The global livestock sector contributes to a significant share of anthropogenic greenhouse gas emissions, and efforts to reduce the sector’s emissions and its environmental footprint have accelerated. Technologies and practices that help reduce emissions exist, and their adoption and use by the majority of the world’s producers can significantly mitigate the impact of climate change. In addition, the European Commission through the Green Deal has set a series of targets including the no net emissions of greenhouse gases by 2050, helping companies to become world leaders in clean products and technologies, and supporting economic growth decoupled from resource use. But what does it mean in practice? How is the national or European regulatory framework shaping climate-smart livestock?
Recent posts by Ilka Gomez
6 min read
The livestock sector faces enormous environmental challenges like high emissions, water and land usage, as well as changes in consumer behavior and the increasing importance of animal welfare. To be in line with the climate objectives, emissions need to be reduced significantly. As part of the BLIVE project, Innovation Hub RootCamp collected seven best practices that are improving the management of livestock farm.
4 min read
After three months of intensive work, the RootCamp Acceleration Program Batch #3 reached its end. To complete this amazing journey, we organized not only one but 2 Demo Days onsite in Hanover with focus on livestock farming and carbon farming.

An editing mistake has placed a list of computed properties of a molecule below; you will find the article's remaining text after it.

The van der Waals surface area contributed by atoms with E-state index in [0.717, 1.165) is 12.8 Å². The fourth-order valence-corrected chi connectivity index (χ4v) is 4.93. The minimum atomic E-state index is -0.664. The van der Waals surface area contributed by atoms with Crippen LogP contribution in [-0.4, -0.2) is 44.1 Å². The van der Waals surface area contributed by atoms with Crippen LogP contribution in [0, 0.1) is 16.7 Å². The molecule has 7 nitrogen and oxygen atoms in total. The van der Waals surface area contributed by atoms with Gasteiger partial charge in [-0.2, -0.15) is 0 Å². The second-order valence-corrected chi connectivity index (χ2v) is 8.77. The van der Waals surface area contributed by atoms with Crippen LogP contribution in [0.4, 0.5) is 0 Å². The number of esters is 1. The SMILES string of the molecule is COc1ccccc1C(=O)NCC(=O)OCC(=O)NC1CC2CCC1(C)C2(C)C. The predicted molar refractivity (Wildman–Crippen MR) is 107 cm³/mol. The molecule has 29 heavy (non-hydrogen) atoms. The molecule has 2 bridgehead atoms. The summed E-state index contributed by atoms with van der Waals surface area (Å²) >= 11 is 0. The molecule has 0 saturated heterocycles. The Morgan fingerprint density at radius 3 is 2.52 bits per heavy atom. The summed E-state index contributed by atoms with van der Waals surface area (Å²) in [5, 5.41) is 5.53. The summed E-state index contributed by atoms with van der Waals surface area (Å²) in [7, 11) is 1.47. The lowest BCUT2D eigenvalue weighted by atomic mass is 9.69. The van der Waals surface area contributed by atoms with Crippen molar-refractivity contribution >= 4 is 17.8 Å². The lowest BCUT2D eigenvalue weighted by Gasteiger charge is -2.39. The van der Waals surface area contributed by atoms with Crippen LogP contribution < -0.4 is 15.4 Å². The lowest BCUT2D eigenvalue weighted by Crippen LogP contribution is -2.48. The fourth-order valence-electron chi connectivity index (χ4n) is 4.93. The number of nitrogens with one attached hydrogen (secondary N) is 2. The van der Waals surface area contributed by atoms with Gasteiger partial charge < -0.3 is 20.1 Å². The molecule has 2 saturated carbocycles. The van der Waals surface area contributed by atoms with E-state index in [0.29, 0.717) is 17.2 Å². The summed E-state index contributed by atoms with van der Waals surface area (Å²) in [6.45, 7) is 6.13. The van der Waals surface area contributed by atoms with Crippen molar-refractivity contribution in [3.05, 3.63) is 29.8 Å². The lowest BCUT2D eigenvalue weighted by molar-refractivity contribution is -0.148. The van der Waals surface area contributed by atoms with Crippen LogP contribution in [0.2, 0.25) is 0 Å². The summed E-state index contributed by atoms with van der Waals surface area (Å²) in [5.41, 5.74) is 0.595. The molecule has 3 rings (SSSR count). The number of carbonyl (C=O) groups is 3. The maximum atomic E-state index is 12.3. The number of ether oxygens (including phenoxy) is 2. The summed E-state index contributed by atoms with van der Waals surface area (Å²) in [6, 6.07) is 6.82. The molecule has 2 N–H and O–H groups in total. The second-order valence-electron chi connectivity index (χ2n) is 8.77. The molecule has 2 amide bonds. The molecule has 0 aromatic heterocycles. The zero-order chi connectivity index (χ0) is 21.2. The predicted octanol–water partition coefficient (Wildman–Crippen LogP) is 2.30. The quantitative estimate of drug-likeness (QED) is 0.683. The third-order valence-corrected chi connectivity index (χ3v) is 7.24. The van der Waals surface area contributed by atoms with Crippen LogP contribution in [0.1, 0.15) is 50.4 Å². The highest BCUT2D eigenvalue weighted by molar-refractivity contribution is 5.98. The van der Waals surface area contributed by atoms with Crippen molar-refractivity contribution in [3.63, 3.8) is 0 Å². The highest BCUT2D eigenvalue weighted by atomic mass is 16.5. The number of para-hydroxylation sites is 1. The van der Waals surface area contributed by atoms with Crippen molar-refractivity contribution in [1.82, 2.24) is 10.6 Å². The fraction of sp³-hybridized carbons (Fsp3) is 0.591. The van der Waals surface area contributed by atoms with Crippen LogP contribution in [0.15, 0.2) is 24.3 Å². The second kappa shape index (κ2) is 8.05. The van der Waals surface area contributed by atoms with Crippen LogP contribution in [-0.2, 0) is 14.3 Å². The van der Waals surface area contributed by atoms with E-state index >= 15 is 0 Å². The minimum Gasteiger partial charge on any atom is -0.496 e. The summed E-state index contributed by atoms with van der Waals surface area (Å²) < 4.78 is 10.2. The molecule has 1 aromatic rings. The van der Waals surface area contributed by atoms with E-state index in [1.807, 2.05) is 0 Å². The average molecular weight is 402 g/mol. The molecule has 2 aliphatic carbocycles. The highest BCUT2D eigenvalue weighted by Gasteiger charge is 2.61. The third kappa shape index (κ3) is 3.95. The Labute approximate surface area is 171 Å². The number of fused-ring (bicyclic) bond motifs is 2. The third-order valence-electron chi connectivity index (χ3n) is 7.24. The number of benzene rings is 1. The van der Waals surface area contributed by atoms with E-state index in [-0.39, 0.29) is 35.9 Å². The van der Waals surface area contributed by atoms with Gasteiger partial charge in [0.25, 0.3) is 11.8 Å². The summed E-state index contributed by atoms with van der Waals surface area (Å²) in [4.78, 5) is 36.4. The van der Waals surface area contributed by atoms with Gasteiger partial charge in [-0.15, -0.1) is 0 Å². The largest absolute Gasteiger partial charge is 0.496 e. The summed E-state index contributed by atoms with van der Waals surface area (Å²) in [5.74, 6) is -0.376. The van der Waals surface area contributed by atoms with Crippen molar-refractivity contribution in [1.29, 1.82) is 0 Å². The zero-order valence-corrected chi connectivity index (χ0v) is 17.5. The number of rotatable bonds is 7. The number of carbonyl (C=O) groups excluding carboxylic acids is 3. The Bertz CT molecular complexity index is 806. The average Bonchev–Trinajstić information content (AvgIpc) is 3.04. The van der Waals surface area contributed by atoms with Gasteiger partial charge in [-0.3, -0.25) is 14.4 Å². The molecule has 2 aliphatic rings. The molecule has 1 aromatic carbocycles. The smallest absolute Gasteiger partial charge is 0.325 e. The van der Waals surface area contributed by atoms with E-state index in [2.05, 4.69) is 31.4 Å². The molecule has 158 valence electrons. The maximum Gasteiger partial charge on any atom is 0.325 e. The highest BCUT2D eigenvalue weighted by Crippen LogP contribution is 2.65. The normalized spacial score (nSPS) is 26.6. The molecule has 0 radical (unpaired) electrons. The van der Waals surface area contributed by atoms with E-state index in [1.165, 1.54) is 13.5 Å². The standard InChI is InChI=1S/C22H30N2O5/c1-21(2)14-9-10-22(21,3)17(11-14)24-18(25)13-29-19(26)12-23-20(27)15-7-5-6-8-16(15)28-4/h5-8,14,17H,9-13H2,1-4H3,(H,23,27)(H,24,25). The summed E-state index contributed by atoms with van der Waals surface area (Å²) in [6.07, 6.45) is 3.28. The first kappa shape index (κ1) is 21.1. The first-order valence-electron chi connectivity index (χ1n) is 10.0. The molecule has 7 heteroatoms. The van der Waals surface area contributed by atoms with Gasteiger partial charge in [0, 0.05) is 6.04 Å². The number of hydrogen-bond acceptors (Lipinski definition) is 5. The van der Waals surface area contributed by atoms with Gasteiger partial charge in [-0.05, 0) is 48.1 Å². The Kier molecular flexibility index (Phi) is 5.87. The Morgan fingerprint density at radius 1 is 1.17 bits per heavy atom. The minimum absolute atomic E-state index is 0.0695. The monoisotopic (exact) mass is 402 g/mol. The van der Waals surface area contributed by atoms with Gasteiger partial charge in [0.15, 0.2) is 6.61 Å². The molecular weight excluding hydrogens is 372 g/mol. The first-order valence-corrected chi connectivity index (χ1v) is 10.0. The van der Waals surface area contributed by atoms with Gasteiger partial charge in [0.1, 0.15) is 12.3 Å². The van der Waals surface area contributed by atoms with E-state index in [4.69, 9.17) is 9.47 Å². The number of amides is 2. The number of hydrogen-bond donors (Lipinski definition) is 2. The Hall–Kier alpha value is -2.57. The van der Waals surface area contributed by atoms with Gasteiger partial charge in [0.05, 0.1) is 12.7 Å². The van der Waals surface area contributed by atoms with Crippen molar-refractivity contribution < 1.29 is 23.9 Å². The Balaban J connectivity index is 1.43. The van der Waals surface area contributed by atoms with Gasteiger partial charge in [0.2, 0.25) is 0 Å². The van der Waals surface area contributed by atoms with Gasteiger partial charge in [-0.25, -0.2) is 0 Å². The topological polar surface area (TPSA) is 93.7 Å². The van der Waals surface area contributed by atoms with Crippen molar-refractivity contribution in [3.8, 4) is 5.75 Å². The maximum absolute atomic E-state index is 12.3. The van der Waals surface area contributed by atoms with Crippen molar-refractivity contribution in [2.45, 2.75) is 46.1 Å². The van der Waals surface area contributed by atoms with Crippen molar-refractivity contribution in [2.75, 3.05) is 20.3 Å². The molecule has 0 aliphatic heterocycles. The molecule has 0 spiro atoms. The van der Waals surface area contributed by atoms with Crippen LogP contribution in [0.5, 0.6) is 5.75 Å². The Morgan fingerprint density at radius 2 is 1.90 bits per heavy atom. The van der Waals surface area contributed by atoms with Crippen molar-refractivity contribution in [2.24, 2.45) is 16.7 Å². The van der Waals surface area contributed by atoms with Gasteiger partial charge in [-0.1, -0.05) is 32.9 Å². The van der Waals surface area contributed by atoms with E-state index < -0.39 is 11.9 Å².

Transforming the livestock sector
Together with the German AgriFood Society, we are implementing the BLIVE project to boost innovation and start building a pan-European network in the livestock sector. Increased global demand from the society for better animal welfare, improved sustainability across the livestock value chain, as well as the effect of the climate change are only a few of the challenges the livestock sector is facing. Innovation is key and will remain essential to address these challenges, and to ensure the contribution of the sector to the global food and nutrition security. To support farmers in this process, new disruptive innovations are emerging. Technologies to monitor animal health and welfare, prevent disease outbreaks, and optimise animal nutrition are now available. Let's have a look at some of them.
Showcase time for RootCamp Startups
On the first Demo Day, the following startups from the current batch had the chance to present their innovative technology:
BIALTEC, a startup based in Colombia, designs, and produces microencapsulated precision microbiomes for animal feed, which are capable of reconfiguring the intestinal microbiome by improving the animal feed conversion and gut health, maximizing the absorption of nutrients and minimizing the environmental impact.
Biorefic from Latvia works on a next-generation biorefinery technology for producing from agri-food fibers advanced prebiotic ingredients and microbial Omega-3 fatty acids. The ultimate gut microbiome enhancing ingredient, resulting from this process, improves animals’ health and immunity and boost their performance.
Cynomys based in Italy, developed and patented a IoT monitoring system able to measure more than thirty parameters related to air quality (e.g., ammonia, CO2), energy and water consumption, and provides livestock farmers with real-time data to monitor farm's performance and to plan corrective actions.
VetVise located in Germany, developed a Machine Learning (AI) supported early warning systems based on 2D camera data. With this system, swine and poultry farmers are able to observe 24/7 their animals at the farm, assess animal behavior, and receive alerts related to feeding problems, tail biting, ventilation failure, among others.
Need for innovation and collaboration in the livestock sector